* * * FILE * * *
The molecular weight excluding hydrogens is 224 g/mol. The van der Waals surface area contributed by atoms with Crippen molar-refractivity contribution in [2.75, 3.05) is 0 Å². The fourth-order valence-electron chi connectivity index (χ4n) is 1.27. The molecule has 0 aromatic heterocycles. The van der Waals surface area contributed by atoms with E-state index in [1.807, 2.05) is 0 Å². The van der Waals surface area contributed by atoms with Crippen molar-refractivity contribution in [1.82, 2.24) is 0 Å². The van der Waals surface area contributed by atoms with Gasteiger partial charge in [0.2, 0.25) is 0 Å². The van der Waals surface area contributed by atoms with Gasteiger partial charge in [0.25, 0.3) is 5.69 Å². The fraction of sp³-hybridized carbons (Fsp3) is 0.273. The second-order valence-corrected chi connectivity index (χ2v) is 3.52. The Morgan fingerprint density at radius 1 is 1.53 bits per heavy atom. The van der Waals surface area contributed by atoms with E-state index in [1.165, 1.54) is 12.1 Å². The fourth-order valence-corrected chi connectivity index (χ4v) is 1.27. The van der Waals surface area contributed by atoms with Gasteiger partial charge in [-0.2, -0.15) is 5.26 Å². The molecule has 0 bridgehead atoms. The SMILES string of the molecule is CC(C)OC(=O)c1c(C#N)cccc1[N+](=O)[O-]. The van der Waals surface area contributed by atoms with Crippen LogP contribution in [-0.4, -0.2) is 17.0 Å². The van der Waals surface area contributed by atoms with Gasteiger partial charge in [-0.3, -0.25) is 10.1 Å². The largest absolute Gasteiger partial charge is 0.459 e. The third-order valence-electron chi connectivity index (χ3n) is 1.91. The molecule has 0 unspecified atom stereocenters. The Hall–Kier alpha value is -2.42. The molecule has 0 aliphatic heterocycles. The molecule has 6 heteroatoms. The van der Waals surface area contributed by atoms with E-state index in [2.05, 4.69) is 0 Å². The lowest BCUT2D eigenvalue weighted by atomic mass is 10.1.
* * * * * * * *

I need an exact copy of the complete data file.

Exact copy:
The molecular weight excluding hydrogens is 224 g/mol. The van der Waals surface area contributed by atoms with Crippen molar-refractivity contribution in [2.75, 3.05) is 0 Å². The fourth-order valence-electron chi connectivity index (χ4n) is 1.27. The molecule has 0 aromatic heterocycles. The van der Waals surface area contributed by atoms with E-state index in [1.807, 2.05) is 0 Å². The van der Waals surface area contributed by atoms with Crippen molar-refractivity contribution in [1.82, 2.24) is 0 Å². The van der Waals surface area contributed by atoms with Gasteiger partial charge in [0.2, 0.25) is 0 Å². The van der Waals surface area contributed by atoms with Gasteiger partial charge in [0.25, 0.3) is 5.69 Å². The fraction of sp³-hybridized carbons (Fsp3) is 0.273. The second-order valence-corrected chi connectivity index (χ2v) is 3.52. The Morgan fingerprint density at radius 1 is 1.53 bits per heavy atom. The van der Waals surface area contributed by atoms with E-state index in [1.165, 1.54) is 12.1 Å². The fourth-order valence-corrected chi connectivity index (χ4v) is 1.27. The van der Waals surface area contributed by atoms with Gasteiger partial charge in [-0.2, -0.15) is 5.26 Å². The molecule has 0 bridgehead atoms. The SMILES string of the molecule is CC(C)OC(=O)c1c(C#N)cccc1[N+](=O)[O-]. The van der Waals surface area contributed by atoms with Crippen LogP contribution in [-0.4, -0.2) is 17.0 Å². The van der Waals surface area contributed by atoms with Gasteiger partial charge in [-0.3, -0.25) is 10.1 Å². The largest absolute Gasteiger partial charge is 0.459 e. The third-order valence-electron chi connectivity index (χ3n) is 1.91. The molecule has 0 unspecified atom stereocenters. The Hall–Kier alpha value is -2.42. The molecule has 0 aliphatic heterocycles. The molecule has 6 heteroatoms. The van der Waals surface area contributed by atoms with E-state index in [2.05, 4.69) is 0 Å². The lowest BCUT2D eigenvalue weighted by atomic mass is 10.1.